On paper, the quarterfinal matchup between the U.S. and Czech Republic looked to be the relatively competitive, tightly-contested affair while Canada would have a breeze handling Latvia, who they surprisingly drew over the Swiss.
Instead, Team USA routed the Czechs 5-2 with a hand from Ondrej Pavelec employing his patented goaltending style of not being good at hockey whereas Team Canada ran into a Latvian netminder doing his best Ben Scrivens impression and forcing the Canadians to eke out a 2-1 win despite outshooting their opponent 57-15. The end result is that Joe Pavelski, who notched an assist on one of the Americans' five tallies, will face Patrick Marleau and Marc-Edouard Vlasic in Friday's semifinals, with Team USA having a golden opportunity to avenge their 2010 loss.
The real surprise from today's action involved the other Shark in Sochi's club as Team Finland, albeit without Antti Niemi in net, prevailed over host nation Russia by a 3-1 score. They'll face Sweden in the semifinals, setting up a pair of matchups that function as 2006 and 2010 gold medal game rematches.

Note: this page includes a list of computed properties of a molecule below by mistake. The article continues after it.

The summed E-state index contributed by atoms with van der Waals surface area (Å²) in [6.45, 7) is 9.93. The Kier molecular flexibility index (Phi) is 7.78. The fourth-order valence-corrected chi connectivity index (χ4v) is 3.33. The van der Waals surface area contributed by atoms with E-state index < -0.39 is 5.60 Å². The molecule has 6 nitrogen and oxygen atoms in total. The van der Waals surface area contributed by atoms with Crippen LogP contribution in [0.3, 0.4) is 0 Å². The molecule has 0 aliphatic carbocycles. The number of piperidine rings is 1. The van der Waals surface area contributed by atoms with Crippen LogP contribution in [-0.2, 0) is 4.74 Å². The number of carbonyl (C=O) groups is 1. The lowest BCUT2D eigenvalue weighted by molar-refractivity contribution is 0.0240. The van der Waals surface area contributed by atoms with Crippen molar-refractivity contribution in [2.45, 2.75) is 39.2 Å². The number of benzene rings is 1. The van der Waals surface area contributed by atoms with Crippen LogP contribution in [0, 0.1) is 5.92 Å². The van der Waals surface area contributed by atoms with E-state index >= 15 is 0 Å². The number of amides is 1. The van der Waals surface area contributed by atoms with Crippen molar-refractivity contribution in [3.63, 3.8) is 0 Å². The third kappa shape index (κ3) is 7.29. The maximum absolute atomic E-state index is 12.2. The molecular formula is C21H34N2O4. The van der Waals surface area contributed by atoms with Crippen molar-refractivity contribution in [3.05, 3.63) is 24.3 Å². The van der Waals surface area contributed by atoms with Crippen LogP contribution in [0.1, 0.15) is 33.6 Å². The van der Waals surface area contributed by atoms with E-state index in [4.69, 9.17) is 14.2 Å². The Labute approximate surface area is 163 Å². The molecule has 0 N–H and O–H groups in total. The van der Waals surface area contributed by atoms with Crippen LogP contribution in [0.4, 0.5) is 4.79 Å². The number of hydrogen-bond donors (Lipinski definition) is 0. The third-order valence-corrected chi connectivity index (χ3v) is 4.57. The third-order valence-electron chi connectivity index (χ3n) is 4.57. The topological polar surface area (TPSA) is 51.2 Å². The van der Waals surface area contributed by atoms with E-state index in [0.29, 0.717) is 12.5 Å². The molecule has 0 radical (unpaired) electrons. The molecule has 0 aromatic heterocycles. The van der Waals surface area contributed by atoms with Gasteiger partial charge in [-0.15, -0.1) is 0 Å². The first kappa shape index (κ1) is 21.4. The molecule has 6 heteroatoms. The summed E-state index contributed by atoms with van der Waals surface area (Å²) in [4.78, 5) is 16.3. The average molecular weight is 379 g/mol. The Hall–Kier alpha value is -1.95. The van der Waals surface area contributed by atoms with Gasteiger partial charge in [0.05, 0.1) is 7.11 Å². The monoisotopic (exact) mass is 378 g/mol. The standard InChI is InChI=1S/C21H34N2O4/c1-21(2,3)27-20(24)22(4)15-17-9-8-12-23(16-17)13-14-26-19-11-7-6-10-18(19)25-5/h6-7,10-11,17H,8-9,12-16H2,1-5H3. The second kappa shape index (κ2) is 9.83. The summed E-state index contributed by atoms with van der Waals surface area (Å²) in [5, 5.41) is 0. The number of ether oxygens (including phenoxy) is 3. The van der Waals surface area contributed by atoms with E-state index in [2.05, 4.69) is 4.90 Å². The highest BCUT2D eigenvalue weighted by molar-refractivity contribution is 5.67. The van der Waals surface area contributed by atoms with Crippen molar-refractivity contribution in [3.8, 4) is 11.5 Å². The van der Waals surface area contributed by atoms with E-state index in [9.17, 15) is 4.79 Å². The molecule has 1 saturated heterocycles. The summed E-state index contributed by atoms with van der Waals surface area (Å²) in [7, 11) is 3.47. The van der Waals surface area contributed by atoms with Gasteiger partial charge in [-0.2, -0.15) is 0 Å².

Pavelski was held without a shot on goal but remained dangerous between James van Riemsdyk and Phil Kessel on what might be the best forward line left at this tournament with the Russians' Ovechkin/Malkin/Semin trio eliminated and Canada's coaching staff, for whatever reason, refraining from putting their best players on either side of Sidney Crosby. Speaking of the Canadians, Marleau had his second five-shot game of the tournament including one of the team's better chances to beat the sensational Kristers Gudlevskis in the second period that was subject to video review before officials deemed it didn't cross the goal line. He and Vlasic were both part of a five-man unit Babcock deployed to protect Canada's 2-1 lead with Gudlevskis pulled for an extra Latvian attacker.
As excellent as Marleau has played in this tournament, he still doesn't have a goal. For Team USA's sake, hopefully that lasts through the semis.